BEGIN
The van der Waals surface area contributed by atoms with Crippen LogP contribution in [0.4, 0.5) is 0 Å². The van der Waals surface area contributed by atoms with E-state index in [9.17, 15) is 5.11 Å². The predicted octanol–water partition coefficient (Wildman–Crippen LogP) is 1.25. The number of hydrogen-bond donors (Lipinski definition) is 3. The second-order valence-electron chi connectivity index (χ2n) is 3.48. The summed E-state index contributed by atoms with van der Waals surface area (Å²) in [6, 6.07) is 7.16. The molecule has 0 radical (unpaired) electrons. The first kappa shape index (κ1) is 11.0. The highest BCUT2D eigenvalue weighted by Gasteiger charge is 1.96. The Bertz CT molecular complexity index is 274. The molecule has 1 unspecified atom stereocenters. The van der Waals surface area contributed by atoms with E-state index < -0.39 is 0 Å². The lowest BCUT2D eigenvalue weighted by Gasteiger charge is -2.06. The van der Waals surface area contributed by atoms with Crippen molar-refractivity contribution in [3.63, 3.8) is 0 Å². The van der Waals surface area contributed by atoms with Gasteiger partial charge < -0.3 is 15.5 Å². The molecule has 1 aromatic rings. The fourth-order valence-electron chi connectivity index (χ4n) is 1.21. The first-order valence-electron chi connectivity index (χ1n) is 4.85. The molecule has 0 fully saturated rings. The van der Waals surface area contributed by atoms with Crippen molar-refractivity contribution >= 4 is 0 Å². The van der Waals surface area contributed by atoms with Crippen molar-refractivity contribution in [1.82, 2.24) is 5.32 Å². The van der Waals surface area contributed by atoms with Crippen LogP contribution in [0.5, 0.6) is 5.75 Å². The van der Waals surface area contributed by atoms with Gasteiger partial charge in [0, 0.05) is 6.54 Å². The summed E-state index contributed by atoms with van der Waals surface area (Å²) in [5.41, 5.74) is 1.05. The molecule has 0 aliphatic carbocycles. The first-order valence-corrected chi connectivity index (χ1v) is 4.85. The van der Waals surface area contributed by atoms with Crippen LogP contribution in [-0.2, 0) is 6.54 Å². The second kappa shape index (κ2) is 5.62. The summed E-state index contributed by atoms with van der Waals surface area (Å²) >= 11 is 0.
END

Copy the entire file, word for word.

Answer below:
The van der Waals surface area contributed by atoms with Crippen LogP contribution in [0.4, 0.5) is 0 Å². The van der Waals surface area contributed by atoms with E-state index in [9.17, 15) is 5.11 Å². The predicted octanol–water partition coefficient (Wildman–Crippen LogP) is 1.25. The number of hydrogen-bond donors (Lipinski definition) is 3. The second-order valence-electron chi connectivity index (χ2n) is 3.48. The summed E-state index contributed by atoms with van der Waals surface area (Å²) in [6, 6.07) is 7.16. The molecule has 0 radical (unpaired) electrons. The first kappa shape index (κ1) is 11.0. The highest BCUT2D eigenvalue weighted by Gasteiger charge is 1.96. The Bertz CT molecular complexity index is 274. The molecule has 1 unspecified atom stereocenters. The van der Waals surface area contributed by atoms with E-state index < -0.39 is 0 Å². The lowest BCUT2D eigenvalue weighted by Gasteiger charge is -2.06. The van der Waals surface area contributed by atoms with Crippen molar-refractivity contribution in [3.63, 3.8) is 0 Å². The van der Waals surface area contributed by atoms with Gasteiger partial charge < -0.3 is 15.5 Å². The molecule has 1 aromatic rings. The fourth-order valence-electron chi connectivity index (χ4n) is 1.21. The first-order valence-electron chi connectivity index (χ1n) is 4.85. The molecule has 0 fully saturated rings. The van der Waals surface area contributed by atoms with Crippen molar-refractivity contribution >= 4 is 0 Å². The van der Waals surface area contributed by atoms with Crippen molar-refractivity contribution in [1.82, 2.24) is 5.32 Å². The van der Waals surface area contributed by atoms with Crippen LogP contribution in [0.5, 0.6) is 5.75 Å². The van der Waals surface area contributed by atoms with Gasteiger partial charge in [0, 0.05) is 6.54 Å². The summed E-state index contributed by atoms with van der Waals surface area (Å²) in [5.41, 5.74) is 1.05. The molecule has 0 aliphatic carbocycles. The first-order valence-corrected chi connectivity index (χ1v) is 4.85. The van der Waals surface area contributed by atoms with Crippen LogP contribution in [-0.2, 0) is 6.54 Å². The second kappa shape index (κ2) is 5.62. The summed E-state index contributed by atoms with van der Waals surface area (Å²) >= 11 is 0.